Utila and Tela marine biodiversity research
Your expedition you will be based either at the Tela Marine Research Centre on the Honduran mainland or at the Coral View Research Centre on Utila Island and the focus will be on Caribbean coral reef ecology and conservation. You will begin with some training, starting with the opportunity to complete a PADI Open Water dive training course if you would like to learn and aren’t already qualified, followed by a compulsory Caribbean reef ecology and marine survey techniques course with practicals done by diving or snorkelling. These are Opwall’s largest marine research sites and are home to our pioneering efforts to integrate technological solutions into the monitoring and study of coral reefs, including our 3D computer modelling method, use of robots to survey reefs beyond the limits of SCUBA diving, and stereo-video fish surveys to estimate biomass. Once you have completed your training, if you are staying longer you will join these projects and work alongside the teams of researchers leading them, giving you hands on experience collecting valuable data from coral reefs.
In the Caribbean, there are a number of core issues that have been affecting the biodiversity of coral reefs, including the mass mortality of keystone sea urchins that have allowed algal colonisation of reef areas, an invasive predator (lionfish) originally from the Indo-Pacific that has spread across the Caribbean, and overfishing of reef fish by local communities. Opwall has two marine research sites in Honduras where these issues and many more are studied: one is on the island reefs of Utila and the second on the coastal barrier reef of Tela. At both sites, teams of Opwall scientists and students collect annual monitoring data to assess temporal patterns in reef community health, alongside novel research to address key conservation priorities and gaps in our current understanding of these fragile ecosystems. Honduras is also home to Opwall’s pioneering efforts to integrate technological solutions into the monitoring and study of coral reefs, including our 3D computer modelling method. Opwall’s team of marine scientists in Honduras helps to support not only international academic research and new method development, but also supports local non-governmental organisations with their efforts to improve marine conservation in Honduras.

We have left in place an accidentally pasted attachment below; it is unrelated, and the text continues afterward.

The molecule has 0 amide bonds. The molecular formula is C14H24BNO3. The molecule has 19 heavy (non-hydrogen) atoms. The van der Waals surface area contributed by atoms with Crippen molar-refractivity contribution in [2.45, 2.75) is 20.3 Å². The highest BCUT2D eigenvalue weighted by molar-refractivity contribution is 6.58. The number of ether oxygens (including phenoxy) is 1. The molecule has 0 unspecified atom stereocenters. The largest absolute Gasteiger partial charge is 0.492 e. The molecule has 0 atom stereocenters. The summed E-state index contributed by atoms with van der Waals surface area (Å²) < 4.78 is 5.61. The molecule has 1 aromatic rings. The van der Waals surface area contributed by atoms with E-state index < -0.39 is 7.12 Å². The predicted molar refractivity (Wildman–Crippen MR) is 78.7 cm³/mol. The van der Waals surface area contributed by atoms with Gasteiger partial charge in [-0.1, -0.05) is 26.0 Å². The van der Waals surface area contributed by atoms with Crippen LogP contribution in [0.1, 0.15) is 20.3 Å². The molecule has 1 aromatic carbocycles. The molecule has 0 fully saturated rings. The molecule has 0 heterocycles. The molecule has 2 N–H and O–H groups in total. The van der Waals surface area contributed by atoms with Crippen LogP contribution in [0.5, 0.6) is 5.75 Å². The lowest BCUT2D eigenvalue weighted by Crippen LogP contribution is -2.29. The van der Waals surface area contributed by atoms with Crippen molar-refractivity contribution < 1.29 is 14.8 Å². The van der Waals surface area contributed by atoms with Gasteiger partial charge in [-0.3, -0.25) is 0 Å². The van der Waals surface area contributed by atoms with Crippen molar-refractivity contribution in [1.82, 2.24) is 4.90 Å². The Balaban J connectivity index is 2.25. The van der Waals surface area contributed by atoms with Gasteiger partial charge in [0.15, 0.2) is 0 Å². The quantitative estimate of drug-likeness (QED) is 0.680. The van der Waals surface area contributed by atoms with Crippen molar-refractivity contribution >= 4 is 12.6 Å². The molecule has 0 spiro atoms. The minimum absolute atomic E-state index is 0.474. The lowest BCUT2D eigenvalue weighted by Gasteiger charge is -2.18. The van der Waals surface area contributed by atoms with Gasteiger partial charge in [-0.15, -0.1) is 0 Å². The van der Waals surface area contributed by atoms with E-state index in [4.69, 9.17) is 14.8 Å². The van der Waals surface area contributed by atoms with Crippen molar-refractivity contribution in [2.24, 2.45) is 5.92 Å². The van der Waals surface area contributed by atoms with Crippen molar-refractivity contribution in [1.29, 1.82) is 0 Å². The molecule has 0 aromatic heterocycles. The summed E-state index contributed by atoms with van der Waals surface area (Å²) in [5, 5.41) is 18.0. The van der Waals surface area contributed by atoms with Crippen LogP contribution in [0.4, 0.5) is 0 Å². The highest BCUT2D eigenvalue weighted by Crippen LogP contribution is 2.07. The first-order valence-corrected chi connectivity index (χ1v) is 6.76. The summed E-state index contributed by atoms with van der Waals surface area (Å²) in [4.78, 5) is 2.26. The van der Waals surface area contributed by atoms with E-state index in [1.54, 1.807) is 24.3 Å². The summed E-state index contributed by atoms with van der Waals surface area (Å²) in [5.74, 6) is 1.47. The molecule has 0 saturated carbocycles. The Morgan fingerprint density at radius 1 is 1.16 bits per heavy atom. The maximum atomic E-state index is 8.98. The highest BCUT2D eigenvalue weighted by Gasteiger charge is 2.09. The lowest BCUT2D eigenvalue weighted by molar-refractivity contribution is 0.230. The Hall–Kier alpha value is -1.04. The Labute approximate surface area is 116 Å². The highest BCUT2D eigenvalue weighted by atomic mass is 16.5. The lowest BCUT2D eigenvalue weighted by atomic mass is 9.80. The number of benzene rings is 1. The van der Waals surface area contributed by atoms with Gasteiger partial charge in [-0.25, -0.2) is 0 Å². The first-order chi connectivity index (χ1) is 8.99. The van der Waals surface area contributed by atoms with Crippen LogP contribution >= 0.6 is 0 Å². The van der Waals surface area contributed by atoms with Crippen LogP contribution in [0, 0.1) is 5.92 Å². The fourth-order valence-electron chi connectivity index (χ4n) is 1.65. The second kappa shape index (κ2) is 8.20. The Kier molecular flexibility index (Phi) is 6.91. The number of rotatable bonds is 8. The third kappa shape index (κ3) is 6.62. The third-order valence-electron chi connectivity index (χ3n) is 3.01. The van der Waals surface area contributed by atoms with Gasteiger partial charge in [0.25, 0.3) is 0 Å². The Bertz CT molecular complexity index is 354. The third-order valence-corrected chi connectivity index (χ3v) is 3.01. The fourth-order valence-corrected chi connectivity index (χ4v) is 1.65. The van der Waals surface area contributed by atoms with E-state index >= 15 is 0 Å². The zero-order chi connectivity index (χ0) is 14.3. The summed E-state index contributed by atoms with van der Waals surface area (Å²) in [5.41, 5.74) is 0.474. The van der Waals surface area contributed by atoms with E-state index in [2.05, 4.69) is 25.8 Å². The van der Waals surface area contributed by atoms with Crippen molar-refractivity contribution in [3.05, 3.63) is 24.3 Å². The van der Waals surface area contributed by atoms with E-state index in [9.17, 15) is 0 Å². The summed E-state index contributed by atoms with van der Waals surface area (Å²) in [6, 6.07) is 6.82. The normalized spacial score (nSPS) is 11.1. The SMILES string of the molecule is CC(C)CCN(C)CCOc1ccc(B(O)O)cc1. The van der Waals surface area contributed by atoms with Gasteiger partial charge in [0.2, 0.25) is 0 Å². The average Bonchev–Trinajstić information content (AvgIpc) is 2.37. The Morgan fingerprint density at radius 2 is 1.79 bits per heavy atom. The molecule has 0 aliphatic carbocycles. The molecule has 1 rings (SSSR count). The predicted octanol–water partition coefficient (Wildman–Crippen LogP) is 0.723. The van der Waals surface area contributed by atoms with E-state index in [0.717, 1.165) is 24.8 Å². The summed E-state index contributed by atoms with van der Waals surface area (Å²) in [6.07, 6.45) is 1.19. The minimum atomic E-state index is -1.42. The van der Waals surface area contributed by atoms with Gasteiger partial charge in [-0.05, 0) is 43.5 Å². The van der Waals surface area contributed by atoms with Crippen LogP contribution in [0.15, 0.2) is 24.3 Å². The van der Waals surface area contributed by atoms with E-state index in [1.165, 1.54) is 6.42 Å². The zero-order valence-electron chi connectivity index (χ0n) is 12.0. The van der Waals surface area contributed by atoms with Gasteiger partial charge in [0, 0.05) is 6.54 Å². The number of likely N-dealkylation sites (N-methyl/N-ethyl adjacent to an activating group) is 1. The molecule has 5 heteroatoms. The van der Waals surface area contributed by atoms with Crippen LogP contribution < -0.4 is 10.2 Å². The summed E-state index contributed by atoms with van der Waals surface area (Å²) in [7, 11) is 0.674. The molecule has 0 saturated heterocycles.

Most of our volunteers fundraise for their expedition costs. Find out more.
Our marine sites are hot and usually dry, but with occasional storms.
Fitness level required
Low – Moderate. Some fitness is required for in water activities, but conditions are relatively easy.
Facilities are comfortable but basic. There is phone signal and limited wifi that is often unreliable.